In viscoelastic isostasy, similar analytical formulas can be obtained, using the correspondence principle, for Visco-elastic Isostasy with constant Load (VeLI) and with constant surface Shape (VeSI). In the viscous approach, analytical formulas for Viscous Isostasy with constant Load (VLI) or constant Shape (VSI) can be obtained using the viscous propagator matrix approach.

**3. Visco-Elastic equivalences**

The comparison of analytical formulas for the shape ratio, topographic ratio, or compensation factor in elastic/viscoelastic/viscous isostasy demonstrates the equivalences shown in Figure 1. Isostatic models thus belong to two independent groups: the elastic/stationary approaches ZDI-VeSI-VSI (plus MSI, not discussed here), and the time-dependent approaches VeLI-VLI. In the thin shell limit, the two groups yield the same predictions as Thin Shell Isostasy (TSI) which was initially obtained through stress minimization in a thin shell [6]. At low harmonic degree, TSI is a good approximation for Europa but a bad one for Enceladus. At high harmonic degree, shell thickness always matters and the various models give slightly different predictions of geoid anomalies.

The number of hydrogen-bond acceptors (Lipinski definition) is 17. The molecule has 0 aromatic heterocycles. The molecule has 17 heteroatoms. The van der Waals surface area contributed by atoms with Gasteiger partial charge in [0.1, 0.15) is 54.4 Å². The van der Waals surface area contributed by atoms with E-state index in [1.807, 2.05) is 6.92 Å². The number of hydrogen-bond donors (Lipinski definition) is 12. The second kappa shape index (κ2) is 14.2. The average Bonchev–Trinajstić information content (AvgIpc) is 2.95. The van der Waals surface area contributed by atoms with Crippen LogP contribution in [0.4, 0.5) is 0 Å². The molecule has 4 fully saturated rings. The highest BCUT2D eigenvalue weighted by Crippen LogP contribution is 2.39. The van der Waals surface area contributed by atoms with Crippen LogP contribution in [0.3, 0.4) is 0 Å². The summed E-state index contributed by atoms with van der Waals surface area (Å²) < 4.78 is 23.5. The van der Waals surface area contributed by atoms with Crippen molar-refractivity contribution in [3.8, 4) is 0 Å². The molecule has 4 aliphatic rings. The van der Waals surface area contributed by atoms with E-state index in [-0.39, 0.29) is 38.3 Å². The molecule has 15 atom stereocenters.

These equivalences hold beyond the simple analytical model based on a homogenous crust and a rigid core. The equivalence between ZDI and VSI can be understood in terms of the Stokes-Rayleigh analogy relating elastic and viscous solutions with analogous boundary conditions [7]. This equivalence extends to viscous models with depth-dependent viscosity [5], which correspond to elastic models with depth-dependent shear modulus. The equivalence between ZDI and VeSI can be proven using the correspondence principle and the invariance of elastic isostasy under a global rescaling of the shear modulus of the crust (the latter implies that ZDI can be computed in the fluid-crust limit). The equivalence between VSI and VeSI, on the one hand, and between VLI and VeLI, on the other, can be understood as due to memory loss of the initial elastic response.

In conclusion, the elastic, viscoelastic, and viscous approaches to isostasy are not that different. The focus should now be on choosing the right boundary conditions, which express different physical pictures. In particular, viscous/viscoelastic isostasy with a constant load represents a completely different loading history from viscous/viscoelastic isostasy with a constant surface shape maintained by a time-dependent load at the bottom of the shell.

**Acknowledgements**

This work was financially supported by the Belgian PRODEX program managed by the ESA in collaboration with the Belgian Federal Science Policy Office

**References**

[1] Melosh J. (2011), Planetary Surfaces Processes, CUP.

[2] Hemingway D.J. (2017), GRL 44, 7695.

[3] Beuthe M. et al. (2016), GRL 43, 10088.

[4] Ermakov A. et al. (2017), JGR 122, 2267.

[5] Cadek O. et al.(2019), GRL 46, 14299.

[6] Dahlen F.A. (1982), JGR 87, 3943.

[7] Ribe N. M. (2018), Theoretical Mantle Dynamics, CUP

**How to cite:**
Beuthe, M.: Equivalence between elastic, viscoelastic, and viscous isostasy, Europlanet Science Congress 2020, online, 21 September–9 Oct 2020, EPSC2020-863, https://doi.org/10.5194/epsc2020-863, 2020